Nancye’s eagerness to expand the opportunities of young people has led to her becoming Executive Officer of the Banyule Nillumbik Local Learning and Employment Network (LLEN), where she has helped “set up their Workplace Learning Program, so that our kids get experience in industry while they’re still at school”.

“These days, I don’t actually work with young people and I miss it a bit! But I have to be satisfied that what I do makes a difference to young people,” says Nancye.

“I bring people together to make a difference. By bringing people together, through collaboration, the output should be greater. Working with 25 kids in a VCAL class was awesome! It was very satisfying, but here I can bring community agencies and schools together and – hopefully – we’re having an impact on hundreds of kids.”

“Schools are great at being schools, parents are the experts in their own kids, we have industry experts who know what’s going on in their industries, we have the government having a guess about what’s going on! So we’re partnership brokers. If we’re able to bring them together and then share that expertise with schools, with parents and with community, then hopefully we can get some programs up and running that support kids to transition to their next step.”

According to Nancye, industry-based learning is important because “research shows that those who are engaged in education and training will have better long-term outcomes in terms of employment, ongoing employment and earning capacity”.

“We need to look at how we help young people who are experiencing some disadvantage to transition. School can be very supportive. What do you do when you leave school? We need to look at how businesses and schools can come together to support everybody,” says Nancye

Last year, a major event the LLEN helped facilitate was the ‘R.O.K’ (‘Reengage Our Kids’) Forum. Community agencies, youth workers and representatives from schools were amongst those who gathered to discuss challenges preventing students from engaging in education and to devise practical methods for improvement.

“That was really well received. This year, we’re filtering through that information and looking at what we can put in place to help those young people. Some of the information is being funnelled into the Banyule Nillumbik Youth Services Network and they will work on some projects,” says Nancye.

Nancye also chairs the Banyule Nillumbik Youth Services Network, which is celebrating its 20th anniversary this year.

“It’s so important because, like the LLEN, it’s all about that collaborative effort and it’s about supporting those who, at the grassroots, are working one-on-one with young people who could be really doing it tough and need support,” says Nancye.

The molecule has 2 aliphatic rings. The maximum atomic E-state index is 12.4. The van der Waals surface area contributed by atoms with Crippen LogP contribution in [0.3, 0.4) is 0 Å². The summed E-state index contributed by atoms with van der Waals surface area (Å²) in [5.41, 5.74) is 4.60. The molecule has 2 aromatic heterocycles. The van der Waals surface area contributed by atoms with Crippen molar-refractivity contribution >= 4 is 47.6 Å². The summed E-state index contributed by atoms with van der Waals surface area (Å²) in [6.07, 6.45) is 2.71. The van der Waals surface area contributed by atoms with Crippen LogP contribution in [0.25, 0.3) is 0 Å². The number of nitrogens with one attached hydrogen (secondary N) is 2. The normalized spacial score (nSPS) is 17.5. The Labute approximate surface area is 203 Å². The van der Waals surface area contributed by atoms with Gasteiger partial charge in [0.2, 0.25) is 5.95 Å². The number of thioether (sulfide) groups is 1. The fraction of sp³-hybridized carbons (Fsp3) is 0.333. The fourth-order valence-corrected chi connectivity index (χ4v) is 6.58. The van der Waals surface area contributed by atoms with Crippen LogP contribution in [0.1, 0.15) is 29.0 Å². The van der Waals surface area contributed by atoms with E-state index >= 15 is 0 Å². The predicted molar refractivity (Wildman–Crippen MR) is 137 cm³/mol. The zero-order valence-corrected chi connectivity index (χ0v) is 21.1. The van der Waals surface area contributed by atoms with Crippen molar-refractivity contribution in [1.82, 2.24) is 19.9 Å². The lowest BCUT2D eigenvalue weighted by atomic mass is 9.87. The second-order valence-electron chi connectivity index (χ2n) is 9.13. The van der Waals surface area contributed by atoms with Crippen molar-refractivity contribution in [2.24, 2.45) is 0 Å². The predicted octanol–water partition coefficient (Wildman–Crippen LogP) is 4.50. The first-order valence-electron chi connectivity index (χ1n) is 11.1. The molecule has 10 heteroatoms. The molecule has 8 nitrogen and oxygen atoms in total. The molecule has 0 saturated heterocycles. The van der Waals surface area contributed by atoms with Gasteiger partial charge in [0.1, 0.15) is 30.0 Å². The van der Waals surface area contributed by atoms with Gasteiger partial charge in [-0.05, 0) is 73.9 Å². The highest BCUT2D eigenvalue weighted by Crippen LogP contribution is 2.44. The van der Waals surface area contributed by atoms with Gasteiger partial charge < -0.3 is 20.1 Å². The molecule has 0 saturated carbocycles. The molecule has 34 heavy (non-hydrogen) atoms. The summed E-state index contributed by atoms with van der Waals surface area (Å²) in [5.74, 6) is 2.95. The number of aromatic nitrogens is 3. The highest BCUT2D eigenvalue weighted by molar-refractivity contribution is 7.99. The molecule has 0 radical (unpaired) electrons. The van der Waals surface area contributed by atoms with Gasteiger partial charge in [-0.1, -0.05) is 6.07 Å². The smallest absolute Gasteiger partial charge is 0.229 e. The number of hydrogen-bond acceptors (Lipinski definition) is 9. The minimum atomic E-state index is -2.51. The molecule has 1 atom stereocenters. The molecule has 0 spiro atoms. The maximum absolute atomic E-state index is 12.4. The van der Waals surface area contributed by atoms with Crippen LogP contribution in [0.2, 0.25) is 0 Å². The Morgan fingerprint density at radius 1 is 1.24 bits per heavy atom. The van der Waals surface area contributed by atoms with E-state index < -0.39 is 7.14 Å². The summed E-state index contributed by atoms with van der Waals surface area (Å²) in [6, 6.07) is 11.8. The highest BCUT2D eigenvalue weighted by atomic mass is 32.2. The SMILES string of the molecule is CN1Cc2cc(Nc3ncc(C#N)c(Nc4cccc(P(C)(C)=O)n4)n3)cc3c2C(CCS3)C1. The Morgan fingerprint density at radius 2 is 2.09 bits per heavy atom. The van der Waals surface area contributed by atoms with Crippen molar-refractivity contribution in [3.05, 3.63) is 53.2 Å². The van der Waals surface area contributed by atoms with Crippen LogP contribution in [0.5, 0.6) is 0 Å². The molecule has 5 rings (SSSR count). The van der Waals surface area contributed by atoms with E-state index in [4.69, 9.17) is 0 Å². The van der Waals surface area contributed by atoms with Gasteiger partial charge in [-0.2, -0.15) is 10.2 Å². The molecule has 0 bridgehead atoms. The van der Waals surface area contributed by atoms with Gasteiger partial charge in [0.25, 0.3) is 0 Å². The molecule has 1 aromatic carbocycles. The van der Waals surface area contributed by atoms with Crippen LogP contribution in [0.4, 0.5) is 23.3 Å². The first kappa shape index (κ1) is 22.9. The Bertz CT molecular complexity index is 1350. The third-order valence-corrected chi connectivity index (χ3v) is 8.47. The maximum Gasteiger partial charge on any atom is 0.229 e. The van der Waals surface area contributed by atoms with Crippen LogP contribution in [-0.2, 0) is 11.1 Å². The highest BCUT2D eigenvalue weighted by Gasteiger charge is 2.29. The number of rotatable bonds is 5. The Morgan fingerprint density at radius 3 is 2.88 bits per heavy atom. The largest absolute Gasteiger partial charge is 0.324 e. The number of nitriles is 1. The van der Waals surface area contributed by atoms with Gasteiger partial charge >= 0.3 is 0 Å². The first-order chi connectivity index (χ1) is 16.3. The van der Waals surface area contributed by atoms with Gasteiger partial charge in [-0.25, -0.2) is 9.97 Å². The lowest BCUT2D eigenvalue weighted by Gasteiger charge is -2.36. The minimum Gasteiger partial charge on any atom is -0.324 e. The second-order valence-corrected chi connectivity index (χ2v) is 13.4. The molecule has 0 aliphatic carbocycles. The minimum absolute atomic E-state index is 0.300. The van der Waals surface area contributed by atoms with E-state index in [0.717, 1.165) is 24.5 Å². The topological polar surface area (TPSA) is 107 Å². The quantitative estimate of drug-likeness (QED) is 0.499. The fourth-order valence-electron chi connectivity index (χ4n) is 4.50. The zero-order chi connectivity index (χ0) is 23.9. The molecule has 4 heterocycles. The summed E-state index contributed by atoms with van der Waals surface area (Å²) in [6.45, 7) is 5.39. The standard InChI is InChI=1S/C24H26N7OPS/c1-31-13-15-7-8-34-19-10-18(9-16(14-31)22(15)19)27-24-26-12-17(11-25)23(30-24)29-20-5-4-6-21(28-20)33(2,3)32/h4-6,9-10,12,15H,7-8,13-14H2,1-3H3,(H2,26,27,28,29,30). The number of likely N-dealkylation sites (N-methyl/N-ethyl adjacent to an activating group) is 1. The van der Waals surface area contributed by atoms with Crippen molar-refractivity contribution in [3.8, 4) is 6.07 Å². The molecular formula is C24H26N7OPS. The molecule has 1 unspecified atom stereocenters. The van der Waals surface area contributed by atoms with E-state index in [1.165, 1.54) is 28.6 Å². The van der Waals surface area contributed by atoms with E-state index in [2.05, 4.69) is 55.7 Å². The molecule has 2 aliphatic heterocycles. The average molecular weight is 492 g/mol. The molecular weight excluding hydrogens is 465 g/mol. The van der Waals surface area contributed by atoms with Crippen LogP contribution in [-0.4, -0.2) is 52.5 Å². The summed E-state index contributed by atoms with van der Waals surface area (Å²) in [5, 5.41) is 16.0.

The Network has been responsible for some important initiatives, such as research into youth homelessness.

“Because we don’t see kids on the street here, people aren’t often aware that homelessness is an issue. We have huge numbers of kids couch-surfing, kids in their cars, or kids sleeping in other people’s garages. But you can’t stay on someone’s couch for a month.

“We are advocating to State Government to bring resources to Banyule and Nillumbik, to help us with this homelessness issue. We would like to see increased access to crisis accommodation, separate for both boys and girls so they are safe. That resource is very limited… If they have to move into the city, they may have to be in shelters with adults, where other types of harm might become an issue,” says Nancye.

Nancye and the networks she is a part of are working towards some truly wonderful changes in youth services. In particular, Nancye emphasises the importance of wrap-around services that can cater to the diverse needs of young people.

“We can have better communication and links between services – the government can help with that,” Nancye says.

“If someone goes to a service like headspace and goes there to talk about a mental health issue, well if they also at that time specify they’re having trouble with housing, then they should only have to tell their story once. All the services should be networked together so they can work together to solve those sorts of problems.”

Nancye leaves me some final words that convey a strong message of support for young people.

She says, “I think the other thing that has to happen – and youth services can help with this – is celebrating young people. The way we talk about young people has to be positive. Our policies need to be more positive about young people because I have seen – just from teaching young kids – that if you give them some self-esteem, some belief and some support, great things happen.”

Words: Annabelle Pendlebury

Photo: Luca Johns






69. Maddie and Grace

21 Aug

B100 Grace MaddieIt’s almost impossible to get a word in when you sit down with Maddie Russell and Grace Britton, and listen to them talk about their passions

In the last two years, the duo have added a long list of successes to their resumés, all while completing VCE at Our Lady of Mercy College (OLMC) in Heidelberg.

And it all began for them in late 2014, when the then year 10 students were nominated by their teachers to participate in that year’s Banyule Youth Summit.

“We got an email from our Vice Principal saying our teachers had recommended us to take part in the Summit,” Maddie said.

“They asked for students who had great ideas and could articulate them well, and we’d always been pretty vocal at our school, and had good awareness of what was going on.”